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University of Salford showcases cutting edge health research

Friday 26 May 2017

CUTTING edge research dealing in everything from virtual reality to the links between stress and cancer is being showcased at a special event to mark the University of Salford’s 50th anniversary.

Researchers from dozens of groups across the University will be explaining the range, quality and impact of their work at the Health, Wellbeing and Society Research Showcase, held at the Allerton Building on Wednesday 31 May.

This will include a team who are trying to understand what takes place in the brain when people experience virtual reality, with a goal of using VR as a technique to help people with mental health problems.

A group investigating gene regulation and cancer biology will talk about their work studying the effects of DNA damage on a gene which mutates in more than half of human cancers, as well as the genome-wide studies they are carrying out in research around personalised medicine.

There will also be demonstrations from a group studying the use of body-worn devices which are given to people living at home with long-term conditions to assess the effectiveness of different treatments.

Researchers who study the biomechanics of running and have created a performance clinic, enabling them to create a huge database of running injuries, will talk about their current work into whether abnormal hip coordination can lead to foot and knee pain in runners.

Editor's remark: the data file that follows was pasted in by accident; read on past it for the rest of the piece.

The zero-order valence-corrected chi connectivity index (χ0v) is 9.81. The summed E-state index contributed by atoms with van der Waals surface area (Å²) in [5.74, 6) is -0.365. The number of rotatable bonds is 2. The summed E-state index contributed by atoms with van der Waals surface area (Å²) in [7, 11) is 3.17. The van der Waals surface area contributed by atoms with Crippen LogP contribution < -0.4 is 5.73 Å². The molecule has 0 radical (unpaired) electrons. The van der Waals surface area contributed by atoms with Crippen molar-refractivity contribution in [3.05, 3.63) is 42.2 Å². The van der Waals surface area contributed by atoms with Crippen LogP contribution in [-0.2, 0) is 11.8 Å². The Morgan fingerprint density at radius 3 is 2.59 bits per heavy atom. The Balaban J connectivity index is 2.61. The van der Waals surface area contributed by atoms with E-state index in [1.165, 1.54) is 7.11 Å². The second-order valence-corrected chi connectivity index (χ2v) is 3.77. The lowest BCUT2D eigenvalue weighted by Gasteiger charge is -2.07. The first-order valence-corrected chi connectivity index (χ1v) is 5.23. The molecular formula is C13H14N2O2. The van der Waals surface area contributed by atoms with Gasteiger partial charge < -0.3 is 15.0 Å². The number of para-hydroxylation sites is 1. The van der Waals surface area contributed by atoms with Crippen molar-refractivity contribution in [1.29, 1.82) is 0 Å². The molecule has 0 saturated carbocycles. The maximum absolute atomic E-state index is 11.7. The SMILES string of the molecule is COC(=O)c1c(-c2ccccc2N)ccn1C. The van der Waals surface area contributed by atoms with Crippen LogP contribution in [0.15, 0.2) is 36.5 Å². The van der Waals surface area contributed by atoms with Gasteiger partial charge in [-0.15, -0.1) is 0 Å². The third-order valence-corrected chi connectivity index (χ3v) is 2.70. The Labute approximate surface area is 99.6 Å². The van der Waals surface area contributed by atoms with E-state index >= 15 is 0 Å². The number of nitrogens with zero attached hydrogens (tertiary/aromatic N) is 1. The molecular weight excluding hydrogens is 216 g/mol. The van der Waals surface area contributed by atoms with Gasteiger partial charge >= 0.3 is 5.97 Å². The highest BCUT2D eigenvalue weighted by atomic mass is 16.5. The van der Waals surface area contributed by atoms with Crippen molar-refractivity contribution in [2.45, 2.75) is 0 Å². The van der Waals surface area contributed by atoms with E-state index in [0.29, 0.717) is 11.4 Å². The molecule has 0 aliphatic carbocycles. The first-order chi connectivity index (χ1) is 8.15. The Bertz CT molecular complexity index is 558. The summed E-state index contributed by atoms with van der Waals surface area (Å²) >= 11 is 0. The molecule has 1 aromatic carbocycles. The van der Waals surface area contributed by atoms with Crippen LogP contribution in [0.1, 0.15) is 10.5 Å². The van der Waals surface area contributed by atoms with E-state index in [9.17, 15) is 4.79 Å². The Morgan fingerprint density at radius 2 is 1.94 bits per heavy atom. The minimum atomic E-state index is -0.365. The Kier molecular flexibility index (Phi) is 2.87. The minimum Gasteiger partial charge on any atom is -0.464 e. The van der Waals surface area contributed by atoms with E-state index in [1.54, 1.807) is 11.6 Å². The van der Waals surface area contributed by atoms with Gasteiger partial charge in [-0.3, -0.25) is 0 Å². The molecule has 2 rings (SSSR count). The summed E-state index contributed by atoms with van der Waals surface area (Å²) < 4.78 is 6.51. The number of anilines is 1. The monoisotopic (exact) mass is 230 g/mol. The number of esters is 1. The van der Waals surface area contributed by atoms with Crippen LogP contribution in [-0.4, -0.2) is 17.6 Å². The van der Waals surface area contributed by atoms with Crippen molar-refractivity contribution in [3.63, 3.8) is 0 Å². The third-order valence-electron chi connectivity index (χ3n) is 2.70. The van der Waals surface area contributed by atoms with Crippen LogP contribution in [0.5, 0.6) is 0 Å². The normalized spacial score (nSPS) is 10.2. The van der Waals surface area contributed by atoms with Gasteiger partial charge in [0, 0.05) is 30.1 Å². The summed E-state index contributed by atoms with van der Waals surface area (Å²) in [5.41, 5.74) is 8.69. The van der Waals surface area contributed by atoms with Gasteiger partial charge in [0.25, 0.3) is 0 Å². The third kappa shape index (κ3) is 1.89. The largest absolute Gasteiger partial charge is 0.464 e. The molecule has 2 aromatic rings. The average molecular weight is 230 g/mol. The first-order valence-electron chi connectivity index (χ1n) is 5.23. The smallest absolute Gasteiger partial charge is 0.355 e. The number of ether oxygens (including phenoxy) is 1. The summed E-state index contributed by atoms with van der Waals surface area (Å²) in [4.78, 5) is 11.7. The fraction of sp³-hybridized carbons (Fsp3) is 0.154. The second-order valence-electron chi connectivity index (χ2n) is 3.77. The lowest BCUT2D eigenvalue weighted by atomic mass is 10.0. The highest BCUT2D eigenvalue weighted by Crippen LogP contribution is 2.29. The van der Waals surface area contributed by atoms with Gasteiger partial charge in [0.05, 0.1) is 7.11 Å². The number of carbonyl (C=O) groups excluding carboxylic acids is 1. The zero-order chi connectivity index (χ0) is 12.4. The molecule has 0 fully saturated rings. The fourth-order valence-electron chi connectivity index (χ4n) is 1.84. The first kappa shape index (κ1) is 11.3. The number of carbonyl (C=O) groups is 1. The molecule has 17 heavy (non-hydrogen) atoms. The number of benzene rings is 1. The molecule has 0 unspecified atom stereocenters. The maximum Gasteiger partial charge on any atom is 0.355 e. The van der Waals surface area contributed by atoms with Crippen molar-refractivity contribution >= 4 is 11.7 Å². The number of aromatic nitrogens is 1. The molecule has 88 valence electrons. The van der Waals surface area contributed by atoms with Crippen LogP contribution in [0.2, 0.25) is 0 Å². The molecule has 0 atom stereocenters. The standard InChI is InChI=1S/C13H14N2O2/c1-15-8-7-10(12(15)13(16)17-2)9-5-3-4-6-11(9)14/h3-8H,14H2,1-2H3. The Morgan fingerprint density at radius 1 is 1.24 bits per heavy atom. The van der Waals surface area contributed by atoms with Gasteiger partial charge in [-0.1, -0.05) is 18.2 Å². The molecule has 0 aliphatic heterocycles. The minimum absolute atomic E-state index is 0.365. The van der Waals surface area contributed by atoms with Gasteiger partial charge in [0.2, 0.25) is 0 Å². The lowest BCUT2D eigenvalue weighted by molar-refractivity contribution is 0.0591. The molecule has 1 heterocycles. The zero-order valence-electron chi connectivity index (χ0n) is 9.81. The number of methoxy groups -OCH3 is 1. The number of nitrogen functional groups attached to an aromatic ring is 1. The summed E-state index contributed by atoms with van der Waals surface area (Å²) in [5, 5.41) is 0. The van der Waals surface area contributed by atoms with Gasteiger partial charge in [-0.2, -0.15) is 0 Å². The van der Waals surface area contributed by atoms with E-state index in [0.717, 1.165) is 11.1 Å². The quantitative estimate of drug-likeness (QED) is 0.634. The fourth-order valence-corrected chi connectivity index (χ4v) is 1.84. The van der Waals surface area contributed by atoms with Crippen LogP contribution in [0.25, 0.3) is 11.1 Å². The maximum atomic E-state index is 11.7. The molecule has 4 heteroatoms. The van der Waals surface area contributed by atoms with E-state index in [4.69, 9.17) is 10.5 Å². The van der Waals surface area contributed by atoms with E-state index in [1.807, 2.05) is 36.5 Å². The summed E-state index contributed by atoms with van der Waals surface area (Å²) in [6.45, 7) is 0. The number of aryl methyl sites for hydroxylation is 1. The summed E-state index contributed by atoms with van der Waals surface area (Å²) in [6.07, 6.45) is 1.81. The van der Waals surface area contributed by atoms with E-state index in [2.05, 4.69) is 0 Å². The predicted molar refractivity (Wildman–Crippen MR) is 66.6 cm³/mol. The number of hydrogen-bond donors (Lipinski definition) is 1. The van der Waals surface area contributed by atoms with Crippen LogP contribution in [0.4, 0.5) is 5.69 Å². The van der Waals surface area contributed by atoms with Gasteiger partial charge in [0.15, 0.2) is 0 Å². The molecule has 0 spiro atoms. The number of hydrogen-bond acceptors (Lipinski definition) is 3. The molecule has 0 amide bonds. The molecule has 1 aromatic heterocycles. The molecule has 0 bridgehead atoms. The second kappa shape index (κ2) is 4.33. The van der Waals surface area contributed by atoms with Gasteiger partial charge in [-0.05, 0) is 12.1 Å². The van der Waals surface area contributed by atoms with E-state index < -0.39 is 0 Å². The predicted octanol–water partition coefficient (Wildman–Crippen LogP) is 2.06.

There will also be demonstrations from groups working on designing and developing new technology to help amputees, and on a condition that leads to neonatal respiratory distress syndrome and lung fibrosis.

The Salford Institute of Dementia, which brings together experts in digital technology, social care professions, architecture and robotics, will talk about their work helping people live with the condition, while Occupational Therapy researchers will describe projects around managing loneliness in later life and adapting home environments to improve older people’s independence.

Tours will also be given of the University’s cutting edge facilities, such as a digital imaging suite, biomechanics research laboratories, and simulation suites – which feature realistic electronic manikins and are used to train nursing and midwifery students in a wide range of medical scenarios.

Professor Jackie Oldham, Director of Corridor Manchester Health Innovation and a Manchester Global Ambassador, will give a keynote speech on demand led innovation at the event.

Professor Georg Hide will talk about his work studying the parasite Toxoplasma, which effects one in 10 people in the UK and while harmless in most people can lead to miscarriages in rare cases, while Professor Michael Lisanti will give a speech about treating cancer like an infectious disease.  

There will also be keynote speeches from Professor Chris Nester, leading the £1.5m Great Foundations project which aims to understand how children’s feet develop as they learn how to walk and from Tony Long, Professor of Child and Family Health, who has investigated how to improve the impact of interventions for those at risk of abuse.

Professor Peter Hogg, who is leading the event, said: “The sheer scale of research taking place around the University in areas relating to health, wellbeing and society is impressive, as is the impact that this work is having on industry, on people working in the health service and on patients themselves.

“Anyone coming to this event will encounter a vast range of expertise, which is being used in innovative ways to address problems which they world needs answers for.”

The event takes place from 1-6pm on Wednesday May 31. Visit here to book a place.